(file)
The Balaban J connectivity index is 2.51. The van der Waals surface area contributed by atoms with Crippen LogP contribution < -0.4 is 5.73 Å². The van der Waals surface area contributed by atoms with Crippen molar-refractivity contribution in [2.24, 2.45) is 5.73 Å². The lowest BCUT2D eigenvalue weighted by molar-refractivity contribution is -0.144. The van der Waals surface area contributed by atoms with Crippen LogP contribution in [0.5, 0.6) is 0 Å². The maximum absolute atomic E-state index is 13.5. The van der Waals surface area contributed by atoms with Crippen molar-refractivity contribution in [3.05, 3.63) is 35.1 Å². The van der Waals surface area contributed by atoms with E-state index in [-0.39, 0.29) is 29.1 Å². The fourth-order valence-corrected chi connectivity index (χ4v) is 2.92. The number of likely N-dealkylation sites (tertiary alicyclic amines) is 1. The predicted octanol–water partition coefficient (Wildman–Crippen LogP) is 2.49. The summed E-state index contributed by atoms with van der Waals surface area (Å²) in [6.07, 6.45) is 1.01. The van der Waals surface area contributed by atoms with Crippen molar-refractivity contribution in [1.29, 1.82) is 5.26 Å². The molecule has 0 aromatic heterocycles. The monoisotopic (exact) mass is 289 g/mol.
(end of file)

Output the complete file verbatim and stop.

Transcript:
The Balaban J connectivity index is 2.51. The van der Waals surface area contributed by atoms with Crippen LogP contribution < -0.4 is 5.73 Å². The van der Waals surface area contributed by atoms with Crippen molar-refractivity contribution in [2.24, 2.45) is 5.73 Å². The lowest BCUT2D eigenvalue weighted by molar-refractivity contribution is -0.144. The van der Waals surface area contributed by atoms with Crippen LogP contribution in [0.5, 0.6) is 0 Å². The maximum absolute atomic E-state index is 13.5. The van der Waals surface area contributed by atoms with Crippen molar-refractivity contribution in [3.05, 3.63) is 35.1 Å². The van der Waals surface area contributed by atoms with E-state index in [-0.39, 0.29) is 29.1 Å². The fourth-order valence-corrected chi connectivity index (χ4v) is 2.92. The number of likely N-dealkylation sites (tertiary alicyclic amines) is 1. The predicted octanol–water partition coefficient (Wildman–Crippen LogP) is 2.49. The summed E-state index contributed by atoms with van der Waals surface area (Å²) in [6.07, 6.45) is 1.01. The van der Waals surface area contributed by atoms with Crippen molar-refractivity contribution in [1.29, 1.82) is 5.26 Å². The molecule has 0 aromatic heterocycles. The monoisotopic (exact) mass is 289 g/mol.